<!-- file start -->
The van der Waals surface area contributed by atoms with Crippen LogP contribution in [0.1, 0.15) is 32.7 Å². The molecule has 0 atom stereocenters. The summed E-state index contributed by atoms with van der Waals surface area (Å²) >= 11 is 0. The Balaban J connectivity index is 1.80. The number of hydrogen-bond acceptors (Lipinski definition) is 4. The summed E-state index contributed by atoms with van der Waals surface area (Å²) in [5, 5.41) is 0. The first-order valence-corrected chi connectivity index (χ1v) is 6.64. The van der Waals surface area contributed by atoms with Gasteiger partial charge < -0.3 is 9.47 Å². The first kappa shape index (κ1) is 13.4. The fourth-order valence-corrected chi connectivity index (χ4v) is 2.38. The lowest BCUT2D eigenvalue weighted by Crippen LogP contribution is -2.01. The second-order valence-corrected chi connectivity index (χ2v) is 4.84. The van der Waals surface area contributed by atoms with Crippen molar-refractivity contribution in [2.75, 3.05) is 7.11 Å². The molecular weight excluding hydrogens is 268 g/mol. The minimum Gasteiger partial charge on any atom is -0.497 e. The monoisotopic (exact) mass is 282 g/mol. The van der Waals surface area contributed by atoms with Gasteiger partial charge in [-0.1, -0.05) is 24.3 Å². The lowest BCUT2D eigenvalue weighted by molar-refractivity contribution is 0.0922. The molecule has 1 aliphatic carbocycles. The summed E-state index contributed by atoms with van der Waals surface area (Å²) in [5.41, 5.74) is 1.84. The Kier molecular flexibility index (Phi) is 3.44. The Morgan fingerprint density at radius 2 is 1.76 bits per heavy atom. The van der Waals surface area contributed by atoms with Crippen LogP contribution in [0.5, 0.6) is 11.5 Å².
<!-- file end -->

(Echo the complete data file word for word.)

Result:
The van der Waals surface area contributed by atoms with Crippen LogP contribution in [0.1, 0.15) is 32.7 Å². The molecule has 0 atom stereocenters. The summed E-state index contributed by atoms with van der Waals surface area (Å²) >= 11 is 0. The Balaban J connectivity index is 1.80. The number of hydrogen-bond acceptors (Lipinski definition) is 4. The summed E-state index contributed by atoms with van der Waals surface area (Å²) in [5, 5.41) is 0. The first-order valence-corrected chi connectivity index (χ1v) is 6.64. The van der Waals surface area contributed by atoms with Gasteiger partial charge < -0.3 is 9.47 Å². The first kappa shape index (κ1) is 13.4. The fourth-order valence-corrected chi connectivity index (χ4v) is 2.38. The lowest BCUT2D eigenvalue weighted by Crippen LogP contribution is -2.01. The second-order valence-corrected chi connectivity index (χ2v) is 4.84. The van der Waals surface area contributed by atoms with Crippen molar-refractivity contribution in [2.75, 3.05) is 7.11 Å². The molecular weight excluding hydrogens is 268 g/mol. The minimum Gasteiger partial charge on any atom is -0.497 e. The monoisotopic (exact) mass is 282 g/mol. The van der Waals surface area contributed by atoms with Gasteiger partial charge in [-0.1, -0.05) is 24.3 Å². The lowest BCUT2D eigenvalue weighted by molar-refractivity contribution is 0.0922. The molecule has 1 aliphatic carbocycles. The summed E-state index contributed by atoms with van der Waals surface area (Å²) in [5.41, 5.74) is 1.84. The Kier molecular flexibility index (Phi) is 3.44. The Morgan fingerprint density at radius 2 is 1.76 bits per heavy atom. The van der Waals surface area contributed by atoms with Crippen LogP contribution in [0.5, 0.6) is 11.5 Å².